Sharing the old-fashioned way won’t do much for the “like” counter on your social media feed but you’re trading in those likes for something far better and much longer-lasting.
Be a better steward
This is indisputably the most important outdoor resolution you can set this year. Most of us need to do better at taking care of our belabored and dwindling natural resources.
During the COVID-19 pandemic, we’ve collectively turned nature for recreation, solace and even therapy in unprecedented numbers. Mother Nature has obliged but has paid a terrible price for her generosity.
Parks and public lands were “getting trashed” in 2020. And, nearly two years later, the situation has only worsened.
For veteran adventurers, the change has been extremely difficult to witness. Vandalism and overcrowding at national parks tend to grab the headlines, but the flood of people, trash and destruction are evident everywhere.
There’s not a single nature preserve that hasn’t been affected. Lovers of the outdoors need to mobilize individually and collectively or risk losing our natural treasures and everything they offer.
There are a few primary basics to live by if you’re new to the outdoors — almost all of which are covered by the basic seven Leave No Trace principles. If you’re an experienced outdoorsman or woman and you haven’t yet committed to taking these measures seriously, then make 2022 the year you step up in a big way.
Consider volunteering your time to repair trails, pick up garbage, restore wildlife habitat or help scrub away graffiti. And remember, taking care of our natural wonderlands doesn’t just start once you hit the trail. What you do at home has a profound impact on our public lands.
From what you share online to your consumption habits, you have a critical role to play in the preservation of our priceless natural playgrounds. Commit or recommit to all three Rs: reduce, reuse and recycle.
A great deal of misleading emphasis has been placed on recycling over the past few decades, but recycling is just one leg of a three-legged stool — and it’s by far the least impactful. Reduce and reuse need to be given priority; recycling, when done properly, can help pick up the slack.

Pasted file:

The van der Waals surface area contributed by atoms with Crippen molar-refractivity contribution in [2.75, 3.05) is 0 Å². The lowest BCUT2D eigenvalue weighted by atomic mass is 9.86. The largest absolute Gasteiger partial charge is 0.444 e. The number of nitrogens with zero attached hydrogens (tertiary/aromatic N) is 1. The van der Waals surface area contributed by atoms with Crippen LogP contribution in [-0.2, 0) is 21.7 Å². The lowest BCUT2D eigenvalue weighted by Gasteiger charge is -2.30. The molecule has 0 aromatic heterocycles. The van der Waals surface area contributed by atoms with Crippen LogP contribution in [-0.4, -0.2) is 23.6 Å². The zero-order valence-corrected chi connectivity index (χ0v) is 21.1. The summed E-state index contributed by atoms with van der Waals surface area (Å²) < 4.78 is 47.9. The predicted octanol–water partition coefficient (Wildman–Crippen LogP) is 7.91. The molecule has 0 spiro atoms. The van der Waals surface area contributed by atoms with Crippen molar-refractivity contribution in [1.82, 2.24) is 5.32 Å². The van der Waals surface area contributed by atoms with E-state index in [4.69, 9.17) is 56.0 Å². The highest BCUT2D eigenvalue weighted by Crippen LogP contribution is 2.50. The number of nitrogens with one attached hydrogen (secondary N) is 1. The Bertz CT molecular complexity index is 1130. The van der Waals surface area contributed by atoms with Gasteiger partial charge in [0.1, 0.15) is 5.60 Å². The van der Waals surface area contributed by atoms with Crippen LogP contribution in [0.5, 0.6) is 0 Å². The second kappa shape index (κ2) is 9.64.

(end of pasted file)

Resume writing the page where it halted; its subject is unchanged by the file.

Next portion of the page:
If you haven’t checked in a while, review your curbside recycling guidelines and locate specialty recycling drop-offs near you. Poor recycling habits can contaminate otherwise valuable materials and result in whole truckloads of good, reusable materials being thrown out. Make sure you’re recycling properly.
Being a better steward also brings us back to social media. There’s a growing perception that social media and the internet are destroying public lands, and this is largely true with an important caveat. The internet and social media are tools — tools that are sadly being used by many very irresponsibly. The internet’s economy of likes, clicks, viral engagement and the fragility of nature is generally not a good mix.
Where social media rewards the sensational, outrageous and bombastic, nature rewards the humble, respectful, contemplative and prepared.
Responsibly sharing your outdoor adventures online is a tenuous balancing act. You can inspire and motivate others to care for our public treasures — or, if not sufficiently careful, feed the like-crazed destruction of our priceless natural treasures. Remember, something takes on a life of its own once it is shared online. The consequences can be severe and even irreversible.
Responsible outdoor adventurers take their stewardship very seriously and know when to share and when not to share their wanderings online. Social media when used responsibly, is critical to the survival of our wildlands and strengthening our collective love of the natural world. Used irresponsibly, it may well grant you temporary notoriety but possibly at a terrible cost to our parks, forests and other wildlands.
Whenever you do share your travels online, make sure the message of stewardship is absolutely clear. The last couple of years has demonstrated the remarkable fragility of our shared wildlands. Consider withholding pictures and travel information if you can’t be certain it will be used responsibly.